Write on!

Monday, August 17, 2009

All (good?) things . . .

It's official. I went to work for the last time today. I got my last paycheck. I thought about shedding a tear of regret, but the joy of being finished overwhelmed me and I couldn't muster a tear of sorrow. Maybe later. *grin*

I enjoyed the time I spent on the project and here is what Archiving taught me:

1. Reading other people's letters is fascinating and fun

2. Taking notes on other people's letters is not so much fun

3. Seeing history through another person's eyes is way better than reading about it in a history book

4. Seeing personal history through another person's eyes can be too much of a good thing

5. Professional archivists hired to teach us what to do may not know what they're talking about

6. With a bit of research and the wonderful world wide web, someone who knows nothing about archiving can access some of the best references in the world  and teach themselves what to do

7. Deciding on doing a project one way and going forward can pay off in the end when the decision is made to scrap the old way and start new

8. Scrapping the old way and starting over pays well but is frustrating

9. Archiving is an adventure

10. Adventure isn't all it's cracked up to be


Seriously though there were many good things from this project and I'm very blessed to have been a part of it. I'll miss it in a way, but I'm still relieved to be finished.

And now for another good thing. A trailer for BALLAD! Even if you found the rest of this post boring, you're being rewarded for enduring because now you get to see this:


Write on!

Sunday, August 16, 2009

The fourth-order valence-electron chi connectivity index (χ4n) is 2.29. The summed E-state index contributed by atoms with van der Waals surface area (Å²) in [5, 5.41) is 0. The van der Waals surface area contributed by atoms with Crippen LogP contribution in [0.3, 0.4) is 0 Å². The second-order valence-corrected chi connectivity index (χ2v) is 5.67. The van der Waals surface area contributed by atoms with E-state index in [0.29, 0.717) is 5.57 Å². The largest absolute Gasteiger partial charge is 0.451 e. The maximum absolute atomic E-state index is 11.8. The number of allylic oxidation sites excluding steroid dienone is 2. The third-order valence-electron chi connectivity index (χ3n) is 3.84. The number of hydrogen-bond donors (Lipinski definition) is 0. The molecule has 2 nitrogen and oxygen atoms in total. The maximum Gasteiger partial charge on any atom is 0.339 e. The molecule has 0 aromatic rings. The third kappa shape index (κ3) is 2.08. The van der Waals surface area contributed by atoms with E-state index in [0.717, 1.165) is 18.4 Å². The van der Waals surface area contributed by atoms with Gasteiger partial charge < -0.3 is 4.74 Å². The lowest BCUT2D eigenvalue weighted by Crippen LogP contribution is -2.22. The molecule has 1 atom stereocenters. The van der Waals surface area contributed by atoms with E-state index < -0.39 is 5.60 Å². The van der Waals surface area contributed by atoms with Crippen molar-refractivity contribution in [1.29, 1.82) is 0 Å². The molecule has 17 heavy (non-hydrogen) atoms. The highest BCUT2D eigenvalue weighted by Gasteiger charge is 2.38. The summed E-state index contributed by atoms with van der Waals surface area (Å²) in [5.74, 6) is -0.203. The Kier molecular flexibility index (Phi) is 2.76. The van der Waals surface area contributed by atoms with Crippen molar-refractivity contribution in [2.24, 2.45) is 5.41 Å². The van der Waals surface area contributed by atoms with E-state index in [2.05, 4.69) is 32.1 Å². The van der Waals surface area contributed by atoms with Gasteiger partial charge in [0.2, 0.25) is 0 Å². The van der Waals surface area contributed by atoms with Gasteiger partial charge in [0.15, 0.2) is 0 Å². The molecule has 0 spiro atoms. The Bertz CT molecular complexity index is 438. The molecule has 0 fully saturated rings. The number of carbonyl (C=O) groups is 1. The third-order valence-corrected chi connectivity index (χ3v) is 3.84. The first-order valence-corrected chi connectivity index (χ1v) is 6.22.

I am finished . . .

. . . for the most part.

After two long years, my job is coming to a close. I finished the last major project in my job on Friday. *insert cheering, weeping for joy, and insane laughter here*

I will likely go in to work on Monday to tie up a few random loose ends, but that's all, my friends. That is all!

While I know I shouldn't be excited about this in such a troubled economy, I'm happy to be finished. It was a long two years of work on this project and while I will miss it in a way, I'm relieved.

Initially, my plan was to have more writing time once my job was done. This plan is not a complete failure as I DO believe I will have more writing time. However, some of this writing time may be taken up with homework.

Yes, my friends, I'm going back to school. Years ago just after my oldest son was born I began taking college classes and working toward an AAS in Medical Transcription. I was close to being finished when I dropped out to work at the local video store (I was a single parent and wanted to have a job with steady income to provide for my child).

However, things have changed over the years, and I no longer have a desire to go into medical transcription. Thankfully, some of my credits will transfer and count toward my new goal. I have decided to get a degree in Elementary Education and become a Reading Specialist. What better way to combine my love of learning and reading?

So a chapter of my life has ended and a new chapter has begun. I'm not sure what kind of chapter it will be (adventure, comedy, drama), but hopefully it will be well worth the writing in the end. ;-)

HOWEVER, with the exception of one, my classes are in the evening this semester. Therefore, I will still have the daytime for my writing and I'm hoping I can spend most of it working on my novels as opposed to homework. =D


Write on.